- The three "Weird Sisters" are given a little inserted text that Shakespeare never wrote. We hear their faint cackle once when they are not onstage, and they are given the final line in the play, a reprise of "When shall we three meet again ..."

This is a memorable, insightful performance of Macbeth that anyone who loves the play should hear.
2 of 2 people found the following review helpful
HASH(0x9cd30750) out of 5 stars good for students who are studying macbeth April 15 2000
By A Customer - Published on Amazon.com
Format: Audio CD
i am studying macbeth in school right now, and this audiobook has been extremely helpful. i finally understand what's going on. playing the audiobook while reading the lines is very useful. A must for any student
1 of 1 people found the following review helpful
HASH(0x9cd3057c) out of 5 stars Highly dissappointed Nov. 11 2013
By Kim Coughlin - Published on Amazon.com
Format: Audio CD
I ordered this CD, and the quality was so poor you could not hear the actors. I even brought in a Bose speaker, and that didn't do the trick. I just sent out an email today to the company. I bought it for my classroom and could not even use it.
HASH(0x9cd30b58) out of 5 stars Worthy Reissue Feb. 4 2014
By Great Faulkner's Ghost - Published on Amazon.com
Format: Audio CD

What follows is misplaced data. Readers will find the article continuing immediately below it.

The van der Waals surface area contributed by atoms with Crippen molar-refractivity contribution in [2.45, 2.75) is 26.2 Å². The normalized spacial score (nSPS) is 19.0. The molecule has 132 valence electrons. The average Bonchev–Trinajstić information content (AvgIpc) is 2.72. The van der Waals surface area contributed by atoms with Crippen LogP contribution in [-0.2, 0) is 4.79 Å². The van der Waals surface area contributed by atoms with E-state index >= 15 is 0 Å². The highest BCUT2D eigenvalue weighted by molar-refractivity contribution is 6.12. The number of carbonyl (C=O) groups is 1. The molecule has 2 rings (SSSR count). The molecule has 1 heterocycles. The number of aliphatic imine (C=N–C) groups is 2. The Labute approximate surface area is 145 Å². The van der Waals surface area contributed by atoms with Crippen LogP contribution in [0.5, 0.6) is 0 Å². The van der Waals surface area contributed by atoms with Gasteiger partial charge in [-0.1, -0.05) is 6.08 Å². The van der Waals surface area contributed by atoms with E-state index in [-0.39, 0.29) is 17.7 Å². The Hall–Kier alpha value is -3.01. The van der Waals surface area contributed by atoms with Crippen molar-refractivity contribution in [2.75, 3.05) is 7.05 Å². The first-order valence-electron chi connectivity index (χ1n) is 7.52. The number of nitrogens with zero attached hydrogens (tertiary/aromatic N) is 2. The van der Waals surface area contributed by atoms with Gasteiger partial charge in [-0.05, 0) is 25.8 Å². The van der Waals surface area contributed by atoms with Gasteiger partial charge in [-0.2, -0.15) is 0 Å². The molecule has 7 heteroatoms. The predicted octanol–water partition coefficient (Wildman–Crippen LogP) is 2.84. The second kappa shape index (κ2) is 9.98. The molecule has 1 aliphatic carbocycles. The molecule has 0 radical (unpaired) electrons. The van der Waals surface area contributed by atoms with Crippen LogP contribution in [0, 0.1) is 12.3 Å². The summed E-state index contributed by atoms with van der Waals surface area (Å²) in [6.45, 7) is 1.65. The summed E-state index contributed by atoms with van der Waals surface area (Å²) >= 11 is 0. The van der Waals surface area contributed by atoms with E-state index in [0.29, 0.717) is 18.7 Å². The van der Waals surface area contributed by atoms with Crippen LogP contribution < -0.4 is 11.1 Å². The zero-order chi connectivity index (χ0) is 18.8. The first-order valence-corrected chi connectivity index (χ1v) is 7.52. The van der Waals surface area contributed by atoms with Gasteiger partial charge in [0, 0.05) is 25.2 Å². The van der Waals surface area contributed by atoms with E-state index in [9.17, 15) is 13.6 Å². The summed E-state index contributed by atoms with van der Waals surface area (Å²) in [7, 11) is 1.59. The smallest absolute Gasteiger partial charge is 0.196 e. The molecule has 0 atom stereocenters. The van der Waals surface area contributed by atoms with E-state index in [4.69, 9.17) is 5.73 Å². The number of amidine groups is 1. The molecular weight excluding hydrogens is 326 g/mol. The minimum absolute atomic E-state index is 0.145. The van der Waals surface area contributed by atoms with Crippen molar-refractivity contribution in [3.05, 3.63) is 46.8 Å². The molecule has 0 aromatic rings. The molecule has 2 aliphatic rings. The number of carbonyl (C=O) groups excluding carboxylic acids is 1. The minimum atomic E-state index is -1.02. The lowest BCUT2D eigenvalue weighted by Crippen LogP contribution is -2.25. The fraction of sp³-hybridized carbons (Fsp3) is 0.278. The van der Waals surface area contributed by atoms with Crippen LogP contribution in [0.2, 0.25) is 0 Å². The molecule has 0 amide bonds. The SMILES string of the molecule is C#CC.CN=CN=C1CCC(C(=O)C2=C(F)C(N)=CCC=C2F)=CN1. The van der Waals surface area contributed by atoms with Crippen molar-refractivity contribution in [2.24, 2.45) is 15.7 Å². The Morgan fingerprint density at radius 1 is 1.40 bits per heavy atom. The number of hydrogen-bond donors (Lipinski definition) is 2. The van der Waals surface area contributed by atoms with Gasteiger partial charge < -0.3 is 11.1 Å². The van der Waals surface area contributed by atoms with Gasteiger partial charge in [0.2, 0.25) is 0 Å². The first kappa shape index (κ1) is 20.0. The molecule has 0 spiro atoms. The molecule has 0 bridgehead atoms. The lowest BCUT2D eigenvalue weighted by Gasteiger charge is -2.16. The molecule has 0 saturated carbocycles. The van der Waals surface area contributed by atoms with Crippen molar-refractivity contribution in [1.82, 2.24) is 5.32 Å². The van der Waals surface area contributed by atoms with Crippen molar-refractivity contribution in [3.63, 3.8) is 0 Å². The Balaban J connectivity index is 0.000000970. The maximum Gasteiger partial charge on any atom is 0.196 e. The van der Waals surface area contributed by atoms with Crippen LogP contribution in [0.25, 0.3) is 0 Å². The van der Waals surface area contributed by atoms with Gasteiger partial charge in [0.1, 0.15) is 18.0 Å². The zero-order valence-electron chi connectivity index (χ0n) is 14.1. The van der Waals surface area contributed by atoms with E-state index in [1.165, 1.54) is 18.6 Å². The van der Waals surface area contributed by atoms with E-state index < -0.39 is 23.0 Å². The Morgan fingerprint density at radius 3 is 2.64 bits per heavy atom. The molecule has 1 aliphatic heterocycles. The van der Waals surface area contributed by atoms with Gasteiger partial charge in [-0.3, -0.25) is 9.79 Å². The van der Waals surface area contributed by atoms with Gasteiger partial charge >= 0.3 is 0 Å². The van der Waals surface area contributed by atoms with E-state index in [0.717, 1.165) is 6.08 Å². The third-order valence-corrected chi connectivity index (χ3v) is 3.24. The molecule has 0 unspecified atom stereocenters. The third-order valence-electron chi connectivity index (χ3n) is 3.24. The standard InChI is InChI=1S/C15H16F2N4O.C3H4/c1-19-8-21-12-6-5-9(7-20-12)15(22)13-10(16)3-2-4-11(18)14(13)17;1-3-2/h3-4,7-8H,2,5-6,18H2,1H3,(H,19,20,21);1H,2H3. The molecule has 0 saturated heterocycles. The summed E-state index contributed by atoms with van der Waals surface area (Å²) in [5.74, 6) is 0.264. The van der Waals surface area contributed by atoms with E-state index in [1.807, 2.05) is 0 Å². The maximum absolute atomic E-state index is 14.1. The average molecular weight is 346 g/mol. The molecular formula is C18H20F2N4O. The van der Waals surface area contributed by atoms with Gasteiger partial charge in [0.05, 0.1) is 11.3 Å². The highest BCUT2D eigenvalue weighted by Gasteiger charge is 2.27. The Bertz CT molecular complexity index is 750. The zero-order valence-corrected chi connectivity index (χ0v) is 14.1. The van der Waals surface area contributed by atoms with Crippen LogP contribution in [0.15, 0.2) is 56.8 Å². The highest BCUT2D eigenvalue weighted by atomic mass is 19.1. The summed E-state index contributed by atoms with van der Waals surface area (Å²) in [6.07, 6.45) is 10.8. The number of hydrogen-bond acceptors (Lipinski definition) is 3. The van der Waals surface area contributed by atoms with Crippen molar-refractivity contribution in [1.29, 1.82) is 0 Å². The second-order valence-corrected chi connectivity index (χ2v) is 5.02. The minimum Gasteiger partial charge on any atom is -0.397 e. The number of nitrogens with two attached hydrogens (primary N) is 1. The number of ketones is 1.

This appears to be a reissue of the original RCA Opera Series CD release, not a remaster, which is just as well, as the sound was excellent for the era and still is. Recorded in New York in 1959 during the Met season, it has much of the immediacy of a live performance, even though it was recorded in the studio. Leonard Warren and Leonie Rysanek have great and convincing chemistry in the lead roles. Warren sings with kingly grandeur, yet also with the tormented soul of a (somewhat?) unwilling murderer. Rysanek's beautiful voice soars not only in her two great arias and sleep-walking scene, but even in the crowd scenes, which is quite an accomplishment. Carlo Bergonzi and Jerome Hines also offer excellent singing, as does the Chorus of Witches. As in many recordings in the early days of stereo, there is too much left/right extreme in the voice placement at times, but at the same time, the engineering on 16 and 32 ips tape was full-throttle and rich in ways that are still pleasing to the ear. Despite the period limitations, the overall sound and the great performances still make it my top recording of Verdi's great Shakespearean thriller.
HASH(0x9cd30bd0) out of 5 stars An Excellent Macbeth, well worth your listening Feb. 18 2015
By David in Delray - Published on Amazon.com
Format: Audio CD Verified Purchase
This historic recording dates from my earliest introduction to opera. I originally owned it on vinyl LPs. Tragically this was one of the last recordings made by the great Leonard Warren. Macbeth is a too much overlooked opera in the Verdi canon. I saw the recent Met HD telecast and was a bit put off by the staging (not sure bag ladies make for the best witches, but maybe...). Anyway, if you are at all interested in this opera, this is a recording to own. In addition to the performance by Warren as Macbeth, the young Leonie Rysanek sings Lady Macbeth in a full throated embodiment of evil. The character of Banquo is of secondary importance in Verdi's rendition, but it is an opportunity to hear the great Jerome Hines, who was simply not recorded enough. He has one great aria, and Hines does it just about perfectly. This recording dates back to an era when RCA recorded several operas with the forces of the old Met. Quality of the recording is good given the age of the recording